Specialist property home loans made easy!

Each lender has different policies when it comes to the types of properties they will accept.

The secret to getting approved is to find the right lender for the type of property that you’re buying!

Our popular articles on fixed rate loans


Display homes

Why are the banks so conservative?


Dual occupancy

How does lending criteria differ compared to single dwellings?


Hobby farms

How do the banks assess hobby farms?


Inner city apartments

Why the banks lend less in the CBD.


Off the plan

When can I apply for a mortgage?


Owner builder

Can you finance building your own home?


Postcode restrictions

Does property location affect the amount I can borrow?


Purchasing below value

Can the banks lend you the full purchase price?



Does a fixer-upper work for you?


Studio apartments

Can banks finance a studio apartment?


Title types

What if my property title is out of the ordinary?


Vacant land

Why do the banks have stricter guidelines?

How can we help you?

We’re home loan approval experts, not just normal mortgage brokers.

So if you need to finance an unusual property such as a serviced apartment, company title unit, duplex, rural land or even a flood zoned property then we will know which lenders can help you.

What types of property can be financed?

What does a bank assess?

When banks consider a property as security for a loan, they are ultimately assessing the likelihood that they will lose money in the event that the property has to be sold to repay the debt.

The following are the main considerations that a bank takes into account.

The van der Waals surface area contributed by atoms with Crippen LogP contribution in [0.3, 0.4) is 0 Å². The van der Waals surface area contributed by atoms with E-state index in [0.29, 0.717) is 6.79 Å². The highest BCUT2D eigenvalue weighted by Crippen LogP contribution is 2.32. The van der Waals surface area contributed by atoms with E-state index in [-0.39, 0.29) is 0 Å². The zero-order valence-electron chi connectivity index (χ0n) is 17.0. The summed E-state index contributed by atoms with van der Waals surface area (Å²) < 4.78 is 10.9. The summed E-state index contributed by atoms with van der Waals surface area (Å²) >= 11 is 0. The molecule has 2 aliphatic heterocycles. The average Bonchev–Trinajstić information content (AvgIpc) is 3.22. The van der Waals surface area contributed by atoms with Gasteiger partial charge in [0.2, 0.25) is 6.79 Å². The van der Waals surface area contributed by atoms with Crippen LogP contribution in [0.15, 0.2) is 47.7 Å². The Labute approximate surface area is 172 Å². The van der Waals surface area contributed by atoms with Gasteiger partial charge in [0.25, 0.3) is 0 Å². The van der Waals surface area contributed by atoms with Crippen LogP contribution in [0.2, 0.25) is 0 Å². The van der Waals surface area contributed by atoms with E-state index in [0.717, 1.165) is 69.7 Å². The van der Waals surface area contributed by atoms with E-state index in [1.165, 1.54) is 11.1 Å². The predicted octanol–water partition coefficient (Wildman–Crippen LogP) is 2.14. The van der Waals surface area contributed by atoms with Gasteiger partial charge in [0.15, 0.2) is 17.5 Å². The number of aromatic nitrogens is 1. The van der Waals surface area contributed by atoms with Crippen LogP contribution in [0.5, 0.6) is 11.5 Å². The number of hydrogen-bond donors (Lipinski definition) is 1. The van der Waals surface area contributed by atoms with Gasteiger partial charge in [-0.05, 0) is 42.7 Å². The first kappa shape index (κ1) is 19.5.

Loan to Value Ratio (LVR)

The LVR is the amount you’re borrowing as a percentage of the value of the property.

Generally speaking, the higher the risk of the property, the lower the LVR you will be eligible for.

Often, you can borrow 100% for normal houses but may be restricted to borrowing as little as 70% LVR with certain unique properties.

In some cases, the only way to get approved is to either come up with a higher deposit or use a guarantor as a no deposit home loan soluation.


Properties that have limited appeal to the general public may take longer to sell so they’re less desirable as security for a home loan.

Banks always want a property that can be sold quickly in the event that the loan cannot be repaid.

Stable value

If a property reduces in value significantly then the bank could make a loss if they had to sell the property to repay the loan.

Banks aren’t in it to make a capital gain from selling your property – they determine risk as if they were to sell the property today.

If the valuation points to poor performance for your property over the past few years, the bank will likely restrict your LVR.

Legal issues

Some property types such as company title units don’t have a normal certificate of title so there may be legal issues in the event that the bank has to sell the property to recover their loss.

When trying to get approved for home loan secured by an unusual property, our mortgage brokers always present a strong case to the lender.

We highlight your strengths of the property and you as the borrower.

By speaking in their language and providing additional supporting documents, we can often give them enough of a reason to bend their lending guidelines.

Do you have the address?

If you know the address of the property that you need to finance, our brokers can find out more information on that property and get back to you with the specific bank policy that is applicable.